Depp, who’s taking heat for his Trump assassination crack, was at 1600 Pennsylvania Ave. back in January 1988 — yeah, we know it’s the ’80s — where President and Nancy Reagan held a ceremony for the fight against AIDS.

Johnny — who was the star of “21 Jump Street,” started clowning almost from the get-go. During a private tour, he picked his nose at the podium in the Press Room and flipped off the camera outside the gate.

We’re told he was in the Rose Garden when he lit up a cigarette, much to the dismay of the Secret Service.

Later, during the event, Johnny was in the Blue Room when he once again lit a ciggy … enraging the agent.

When it came time for the receiving line to meet the Prez and First Lady, the agents told Johnny he could not participate because he had shown disrespect.

Check out the PSA.

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ANCIENT ALIENS? Mummified three-fingered ‘non-human corpse unearthed’

The discovery has been billed as “one of the most important discoveries of the 21st century” by one UFO journalist involved in a documentary about the “creature”.

However, it has already been slammed as a hoax by more sceptical researchers.

A slickly-produced mini documentary emerged claiming to show the excavation of the “mummy” from near the UNESCO World Heritage Nazca Lines site, which is a series of ancient geoglyphs in the Nazca Desert. 

The footage on conspiracy theory website alleges it was found this spring, when Gaia filmmakers recorded researchers and scientists carrying out tests on the odd discovery.

The objects appears as a crouched mummified body of a humanoid figure with an elongated skull and three fingers on each hand and foot.

The body is 168cm (5’6”) tall, with proportions “similar to humans”.

It is said to have an elongated skull, small nose and just ear holes.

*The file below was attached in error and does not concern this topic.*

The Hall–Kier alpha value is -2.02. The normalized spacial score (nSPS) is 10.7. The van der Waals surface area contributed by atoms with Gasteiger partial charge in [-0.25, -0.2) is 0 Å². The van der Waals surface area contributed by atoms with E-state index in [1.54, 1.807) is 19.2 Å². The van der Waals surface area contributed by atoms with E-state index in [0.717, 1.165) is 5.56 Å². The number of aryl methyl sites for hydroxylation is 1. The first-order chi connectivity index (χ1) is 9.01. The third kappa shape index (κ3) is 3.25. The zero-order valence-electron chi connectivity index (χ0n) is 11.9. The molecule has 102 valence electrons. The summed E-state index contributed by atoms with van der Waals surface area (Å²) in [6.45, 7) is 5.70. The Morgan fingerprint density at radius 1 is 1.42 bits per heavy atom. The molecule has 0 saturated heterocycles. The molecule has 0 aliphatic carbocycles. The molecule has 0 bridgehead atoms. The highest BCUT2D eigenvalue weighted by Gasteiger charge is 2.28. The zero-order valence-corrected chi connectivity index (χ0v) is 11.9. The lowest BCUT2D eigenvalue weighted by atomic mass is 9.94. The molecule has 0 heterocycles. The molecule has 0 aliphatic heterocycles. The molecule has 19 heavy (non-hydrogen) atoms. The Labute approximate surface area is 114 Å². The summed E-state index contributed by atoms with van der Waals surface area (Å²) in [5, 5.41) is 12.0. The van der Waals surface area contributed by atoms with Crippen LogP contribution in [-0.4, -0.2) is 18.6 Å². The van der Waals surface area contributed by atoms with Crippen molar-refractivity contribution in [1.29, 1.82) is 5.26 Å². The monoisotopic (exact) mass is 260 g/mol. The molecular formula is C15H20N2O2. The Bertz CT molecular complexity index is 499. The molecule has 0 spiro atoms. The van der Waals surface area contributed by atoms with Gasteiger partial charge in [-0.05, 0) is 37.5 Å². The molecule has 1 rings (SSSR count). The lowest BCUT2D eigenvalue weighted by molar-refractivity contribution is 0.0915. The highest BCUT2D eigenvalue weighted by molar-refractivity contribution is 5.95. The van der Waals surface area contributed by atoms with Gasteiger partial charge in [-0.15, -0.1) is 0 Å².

The mummy is also covered in a white powder, which the team claims was to dry the skin and preserve remains. 

The research team is made up of people with pseudoscientific beliefs, according to fact checking website, which also wrote about the video.

In the film, Dr Korotkov claims the features are not a deformity, but the individual is “another creature, another humanoid”.

MK Jesse, a musculoskeletal radiologist at the University of Colorado Hospital, told Gaia it seemed unlikely changes were made to the skull or hands to provide their unique appearance.


The three-fingered mummy over Peruvian images depicting three fingered beings.

The film claims carbon dating of samples from the body show it was mummified between 245 and 410AD, and that DNA tests are underway. 

It shows alleged CAT scan results showing a skeleton inside the mummy, while 

internal organs are said to be intact.

Jay Weidner, Senior Director of Content for Gaia, said that petroglyphs located near the mummified body show three-fingered humanoid figures as well. 

Pseudoscience website is keeping an open mind.

A critique on its website said: “Open-minded scientists studying human origins may find themselves in a situation where they have to identify this surprising discovery as true, probable, or a false find. 

“It is important in these situations to remain curious yet sceptical.